“As fighting continues to displace tens of thousands while disrupting access to nutritious food for millions of people, over half the population – 16.2 million people – are facing acute hunger, with 5.1 million people at risk of famine. Half of all children under 5 – 2.3 million – are at risk of malnutrition this year.”

Parallelly, the world’s politicians continue to subsidise fossil fuel with six trillion dollars in just one year, being fully aware that such fuels harvest the lives of millions of humans, while devoting a tiny portion of such huge amounts to public health care systems.

In fact, 27 December 2021 marked the International Day of Epidemic Preparedness.

According to the United Nations, “global health crises threaten to overwhelm already overstretched health systems, disrupt global supply chains and cause disproportionate devastation of the livelihoods of people, including women and children, and the economies of the poorest and most vulnerable countries.”

 

Otherwise, more epidemics to come

“In the event of the absence of international attention, future epidemics could surpass previous outbreaks in terms of intensity and gravity.”

The UN adds that “we need to recognise the primary role and responsibility of Governments and the indispensable contribution of relevant stakeholders in tackling global health challenges, especially women, who make up the majority of the world’s health workers.”

 

The poorest, hit hardest

For his part, Tedros Adhanom Ghebreyesus, Director-General of the World Health Organisation (WHO), said “While we have all undoubtedly been impacted by the pandemic, the poorest and most marginalised have been hit hardest – both in terms of lives and livelihoods lost.”

Tedros said scaling up production and equitable distribution remains the major barrier to ending the acute stage of the pandemic. “It is a travesty that in some countries health workers and those at-risk groups remain completely unvaccinated.”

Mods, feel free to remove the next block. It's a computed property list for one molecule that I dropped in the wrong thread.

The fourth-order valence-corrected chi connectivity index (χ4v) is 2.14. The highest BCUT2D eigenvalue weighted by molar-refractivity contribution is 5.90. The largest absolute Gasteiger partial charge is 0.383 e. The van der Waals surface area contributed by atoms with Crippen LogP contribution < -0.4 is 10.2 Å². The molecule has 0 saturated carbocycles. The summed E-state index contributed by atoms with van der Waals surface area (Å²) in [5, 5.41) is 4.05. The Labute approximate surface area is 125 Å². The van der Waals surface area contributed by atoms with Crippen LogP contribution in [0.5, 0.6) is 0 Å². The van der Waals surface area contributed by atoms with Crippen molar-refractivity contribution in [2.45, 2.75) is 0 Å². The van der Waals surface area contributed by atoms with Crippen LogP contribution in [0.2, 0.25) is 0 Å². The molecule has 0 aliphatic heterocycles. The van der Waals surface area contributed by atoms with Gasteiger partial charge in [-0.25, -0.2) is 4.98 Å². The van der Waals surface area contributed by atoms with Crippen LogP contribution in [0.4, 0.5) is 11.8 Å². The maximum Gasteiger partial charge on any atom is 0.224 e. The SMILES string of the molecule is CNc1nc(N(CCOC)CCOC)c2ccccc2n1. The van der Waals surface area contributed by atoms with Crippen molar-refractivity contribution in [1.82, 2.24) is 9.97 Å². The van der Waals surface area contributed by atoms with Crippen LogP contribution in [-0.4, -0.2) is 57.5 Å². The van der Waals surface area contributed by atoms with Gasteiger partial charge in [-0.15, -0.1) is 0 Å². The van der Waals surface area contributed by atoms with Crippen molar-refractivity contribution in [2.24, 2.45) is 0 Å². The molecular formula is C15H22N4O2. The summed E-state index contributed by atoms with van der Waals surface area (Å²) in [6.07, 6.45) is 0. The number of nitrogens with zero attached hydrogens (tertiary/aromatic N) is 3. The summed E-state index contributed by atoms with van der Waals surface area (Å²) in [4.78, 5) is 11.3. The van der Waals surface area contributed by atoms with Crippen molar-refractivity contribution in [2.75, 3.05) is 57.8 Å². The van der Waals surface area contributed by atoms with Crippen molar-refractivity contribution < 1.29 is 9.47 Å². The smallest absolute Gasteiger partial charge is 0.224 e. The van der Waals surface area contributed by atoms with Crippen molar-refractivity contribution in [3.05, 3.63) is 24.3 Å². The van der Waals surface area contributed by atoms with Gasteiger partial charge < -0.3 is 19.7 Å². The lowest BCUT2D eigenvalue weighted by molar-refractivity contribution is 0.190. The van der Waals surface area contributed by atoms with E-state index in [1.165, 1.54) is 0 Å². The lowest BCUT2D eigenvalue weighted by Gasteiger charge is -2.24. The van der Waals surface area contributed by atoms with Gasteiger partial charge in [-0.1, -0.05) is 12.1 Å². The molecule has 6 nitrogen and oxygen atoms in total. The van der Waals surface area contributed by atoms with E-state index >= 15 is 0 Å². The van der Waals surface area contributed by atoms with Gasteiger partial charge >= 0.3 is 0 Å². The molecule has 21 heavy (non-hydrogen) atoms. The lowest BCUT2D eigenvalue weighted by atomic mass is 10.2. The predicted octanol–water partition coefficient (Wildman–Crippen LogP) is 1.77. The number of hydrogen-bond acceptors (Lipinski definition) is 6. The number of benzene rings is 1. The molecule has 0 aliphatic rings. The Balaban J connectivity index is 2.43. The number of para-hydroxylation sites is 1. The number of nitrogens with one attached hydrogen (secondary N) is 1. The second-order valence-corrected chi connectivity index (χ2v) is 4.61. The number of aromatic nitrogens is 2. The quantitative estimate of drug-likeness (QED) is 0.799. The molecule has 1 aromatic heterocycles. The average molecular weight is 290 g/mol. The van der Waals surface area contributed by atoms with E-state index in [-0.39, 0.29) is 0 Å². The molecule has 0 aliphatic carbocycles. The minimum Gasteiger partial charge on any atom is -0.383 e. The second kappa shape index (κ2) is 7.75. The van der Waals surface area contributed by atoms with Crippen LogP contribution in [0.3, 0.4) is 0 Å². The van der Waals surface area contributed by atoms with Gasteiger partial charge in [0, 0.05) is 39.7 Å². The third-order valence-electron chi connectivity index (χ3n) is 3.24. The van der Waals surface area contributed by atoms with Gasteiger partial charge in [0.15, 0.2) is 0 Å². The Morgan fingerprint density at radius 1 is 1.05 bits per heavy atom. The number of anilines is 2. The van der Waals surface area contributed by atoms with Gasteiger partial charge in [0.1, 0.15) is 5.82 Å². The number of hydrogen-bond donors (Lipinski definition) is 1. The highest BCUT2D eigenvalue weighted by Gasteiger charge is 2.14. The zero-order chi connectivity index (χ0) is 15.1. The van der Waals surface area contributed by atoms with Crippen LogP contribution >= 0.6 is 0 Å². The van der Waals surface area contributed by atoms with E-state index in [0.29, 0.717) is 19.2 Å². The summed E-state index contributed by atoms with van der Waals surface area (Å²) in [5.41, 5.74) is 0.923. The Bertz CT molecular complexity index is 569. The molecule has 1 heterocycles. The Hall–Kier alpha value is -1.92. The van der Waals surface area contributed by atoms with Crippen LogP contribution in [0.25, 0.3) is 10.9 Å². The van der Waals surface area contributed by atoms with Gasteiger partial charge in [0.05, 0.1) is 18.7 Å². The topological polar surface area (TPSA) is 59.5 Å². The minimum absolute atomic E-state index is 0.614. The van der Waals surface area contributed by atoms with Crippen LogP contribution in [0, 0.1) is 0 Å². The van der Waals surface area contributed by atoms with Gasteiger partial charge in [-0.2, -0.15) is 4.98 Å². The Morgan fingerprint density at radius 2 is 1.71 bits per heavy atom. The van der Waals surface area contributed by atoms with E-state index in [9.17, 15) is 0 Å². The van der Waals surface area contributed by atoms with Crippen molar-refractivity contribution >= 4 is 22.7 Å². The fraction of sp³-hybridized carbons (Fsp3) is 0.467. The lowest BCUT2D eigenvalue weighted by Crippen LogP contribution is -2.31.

As countries move forward post-COVID-19, it will be vital to avoid cuts in public spending on health and other social sectors. Such cuts are likely to increase hardship among already disadvantaged groups, said the WHO chief.

“Instead, governments should target spending an additional 1% of GDP on primary health care, while also working to address the shortfall of 18 million health workers needed globally to achieve universal health coverage by 2030.”

 

An appeal to the world’s billionaires

“A perfect storm of conflict, climate crises, the effects of the COVID-19 pandemic and rising costs for reaching people in need is causing a seismic hunger crisis,” the Nobel Peace Laureate World Food Programme (WFP) for its part announced.

And launched a one-time appeal for the world’s billionaires: 6.6 billion US dollars would help stave off starvation for 42 million people across 43 countries.”

 

A breakdown

Of this required funding, 3.5 billion US dollars are needed for food and its delivery, including the cost of shipping and transport to the country, plus warehousing and “last mile” delivery of food using air, land and river transport, contracted truck drivers and required security escorts in conflict-affected zones –fuelled by warlords– to distribute food to those who need it most.

Another 2 billion US dollars are required for cash and food vouchers (including transaction fees) in places where markets can function. This type of assistance enables those most in need to buy the food of their choice and supports local economies.